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My Favorite Writing Resources

And How To Use Them

By Lauren Bridgeman

When it comes to writing, I get by with a little help from my friends. Frequently, I find myself using the same resources when I have a writing assignment, so I’d like to share them with you. Since the multiple tabs and links on these pages can be overwhelming, I’m also going to explain how to use these two web pages to improve your writing, whether it’s academic or creative. Hopefully, these websites will become your friends, too!


You may have heard of this website, since its claim to fame is providing writers with better vocabulary to use so they sound more intelligent. When a user enters a word in the search bar, the website pulls up a list of similar words that can convey a more specific meaning than the original word. This list is alphabetical, but the strongest words are highlighted in red, the next strongest highlighted in orange, and the weaker words highlighted in yellow.

At times, writers misuse this website; they choose random words on the website to replace other words in their paper. Though making an effort to expand your vocabulary is commendable, misapplying words can leave your readers feeling confused rather than impressed or enlightened. What works better is to let the meaning choose the word instead of feeling pressure to sound more scholarly. ¹ In other words, as you look through the words, try to put your finger on what you mean rather than how you want it to sound. Another strategy is to click on the Dictionary.com tab so you become familiar with the word’s definition and understand its connotation before using it in your paper.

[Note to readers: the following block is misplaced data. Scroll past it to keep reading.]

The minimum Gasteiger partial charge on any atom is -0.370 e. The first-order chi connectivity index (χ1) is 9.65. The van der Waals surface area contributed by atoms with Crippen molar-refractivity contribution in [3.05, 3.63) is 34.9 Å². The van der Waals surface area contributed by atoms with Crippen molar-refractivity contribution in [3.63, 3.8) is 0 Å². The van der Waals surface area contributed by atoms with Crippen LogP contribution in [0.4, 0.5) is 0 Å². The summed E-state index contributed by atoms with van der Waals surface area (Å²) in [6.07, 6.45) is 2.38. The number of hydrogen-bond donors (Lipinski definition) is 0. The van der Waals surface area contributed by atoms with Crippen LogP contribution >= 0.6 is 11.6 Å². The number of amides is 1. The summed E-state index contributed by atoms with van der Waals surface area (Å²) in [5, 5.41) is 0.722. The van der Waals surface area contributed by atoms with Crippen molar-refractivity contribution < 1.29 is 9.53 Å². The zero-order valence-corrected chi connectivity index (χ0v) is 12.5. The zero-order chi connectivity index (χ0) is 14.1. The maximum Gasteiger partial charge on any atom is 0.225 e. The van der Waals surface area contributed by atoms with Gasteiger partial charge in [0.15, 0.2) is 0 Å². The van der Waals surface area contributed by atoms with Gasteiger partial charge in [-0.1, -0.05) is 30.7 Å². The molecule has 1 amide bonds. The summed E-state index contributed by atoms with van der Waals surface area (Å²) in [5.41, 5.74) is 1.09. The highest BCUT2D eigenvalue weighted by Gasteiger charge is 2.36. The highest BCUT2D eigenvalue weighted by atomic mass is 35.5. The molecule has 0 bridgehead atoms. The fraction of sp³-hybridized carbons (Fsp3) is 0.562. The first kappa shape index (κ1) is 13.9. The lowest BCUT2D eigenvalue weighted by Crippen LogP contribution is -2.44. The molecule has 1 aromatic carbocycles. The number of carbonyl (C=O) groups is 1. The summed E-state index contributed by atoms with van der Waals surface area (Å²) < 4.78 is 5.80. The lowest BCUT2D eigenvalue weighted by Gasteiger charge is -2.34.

I also use thesarus.com in another way. Whenever a word is on the tip of my tongue, but I can’t quite remember it, I look up a word that reminds me of the general concept in thesaurus.com. Most of the time, I find the word I’m looking for, or find an even better word to replace it. This resource helps with academic writing, but the next one can help you with your creative writing.


As the name would suggest, rhymezone.com primarily assists users with finding words that rhyme. However, it has features besides this one. If you type a word in the search box and select “Lyrics and Poems,” you can see poems that use that specific word, though perhaps a standard search would work just as well. The “Mentions” function essentially does the same thing, except it broadens to quotes and poetry. Rhymezone.com also has thesaurus and dictionary functions.

The standard function of Rhyme Zone is to assist you when stuck in the middle of writing a poem. If you need to write a poem for a class, this feature can help you finish the poem much faster than having to write a list of words that rhyme. If you love using alliteration, assonance and consonance, the “Same Consonants” function may be just the thing for you, since it will pull up words that sound similar, but do not necessarily rhyme. Though the wide range of features can help, these two features are the best ones to enrich your creative writing.

Hopefully, these two websites will make academic and creative writing much easier. After I open a document to start writing, my next step is pulling up these resources so I can click over to them the moment I need them. They have become a part of my writing routine. When my brain starts to melt from trying to conjure up just the right word, these are the friendly faces I go to for help. The writing process feels unstable at times, so take advantage of these resources to help keep your footing.

¹ In “Politics and the English Language,” George Orwell suggests this for people who use too many scholarly words in a row, and thus confuse the reader.


Lauren Bridgeman is a junior English education double-major. You can find her in the Speer Writing Center Wednesdays 7-8:30 PM and Thursdays 7:45-9 PM and on Zoom Mondays at 8:30 PM and Thursdays at 4 PM.


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